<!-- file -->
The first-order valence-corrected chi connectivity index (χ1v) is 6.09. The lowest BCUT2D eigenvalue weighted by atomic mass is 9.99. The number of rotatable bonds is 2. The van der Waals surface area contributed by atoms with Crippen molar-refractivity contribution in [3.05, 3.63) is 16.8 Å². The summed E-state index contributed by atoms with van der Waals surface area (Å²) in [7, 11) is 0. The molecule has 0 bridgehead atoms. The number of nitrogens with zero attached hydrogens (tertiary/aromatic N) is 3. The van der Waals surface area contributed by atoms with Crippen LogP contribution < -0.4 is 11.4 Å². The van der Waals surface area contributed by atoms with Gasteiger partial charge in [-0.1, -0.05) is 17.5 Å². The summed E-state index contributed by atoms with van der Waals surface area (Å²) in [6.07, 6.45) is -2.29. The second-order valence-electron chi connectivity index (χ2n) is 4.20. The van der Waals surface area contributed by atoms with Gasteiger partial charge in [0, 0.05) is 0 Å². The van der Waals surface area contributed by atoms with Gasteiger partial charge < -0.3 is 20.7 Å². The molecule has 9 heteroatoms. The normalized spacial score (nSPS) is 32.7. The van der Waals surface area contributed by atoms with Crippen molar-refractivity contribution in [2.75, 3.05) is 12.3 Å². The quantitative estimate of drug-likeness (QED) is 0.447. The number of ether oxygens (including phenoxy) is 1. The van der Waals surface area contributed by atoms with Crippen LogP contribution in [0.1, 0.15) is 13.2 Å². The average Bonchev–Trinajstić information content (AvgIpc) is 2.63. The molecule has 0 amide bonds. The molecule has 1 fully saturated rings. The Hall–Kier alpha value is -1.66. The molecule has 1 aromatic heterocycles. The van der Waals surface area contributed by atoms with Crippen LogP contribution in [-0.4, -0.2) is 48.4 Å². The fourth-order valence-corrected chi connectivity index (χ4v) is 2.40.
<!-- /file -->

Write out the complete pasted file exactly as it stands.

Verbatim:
The first-order valence-corrected chi connectivity index (χ1v) is 6.09. The lowest BCUT2D eigenvalue weighted by atomic mass is 9.99. The number of rotatable bonds is 2. The van der Waals surface area contributed by atoms with Crippen molar-refractivity contribution in [3.05, 3.63) is 16.8 Å². The summed E-state index contributed by atoms with van der Waals surface area (Å²) in [7, 11) is 0. The molecule has 0 bridgehead atoms. The number of nitrogens with zero attached hydrogens (tertiary/aromatic N) is 3. The van der Waals surface area contributed by atoms with Crippen LogP contribution < -0.4 is 11.4 Å². The van der Waals surface area contributed by atoms with Gasteiger partial charge in [-0.1, -0.05) is 17.5 Å². The summed E-state index contributed by atoms with van der Waals surface area (Å²) in [6.07, 6.45) is -2.29. The second-order valence-electron chi connectivity index (χ2n) is 4.20. The van der Waals surface area contributed by atoms with Gasteiger partial charge in [0, 0.05) is 0 Å². The van der Waals surface area contributed by atoms with Gasteiger partial charge < -0.3 is 20.7 Å². The molecule has 9 heteroatoms. The normalized spacial score (nSPS) is 32.7. The van der Waals surface area contributed by atoms with Crippen molar-refractivity contribution in [2.75, 3.05) is 12.3 Å². The quantitative estimate of drug-likeness (QED) is 0.447. The number of ether oxygens (including phenoxy) is 1. The van der Waals surface area contributed by atoms with Crippen LogP contribution in [0.1, 0.15) is 13.2 Å². The average Bonchev–Trinajstić information content (AvgIpc) is 2.63. The molecule has 0 amide bonds. The molecule has 1 fully saturated rings. The Hall–Kier alpha value is -1.66. The molecule has 1 aromatic heterocycles. The van der Waals surface area contributed by atoms with Crippen LogP contribution in [-0.4, -0.2) is 48.4 Å². The fourth-order valence-corrected chi connectivity index (χ4v) is 2.40.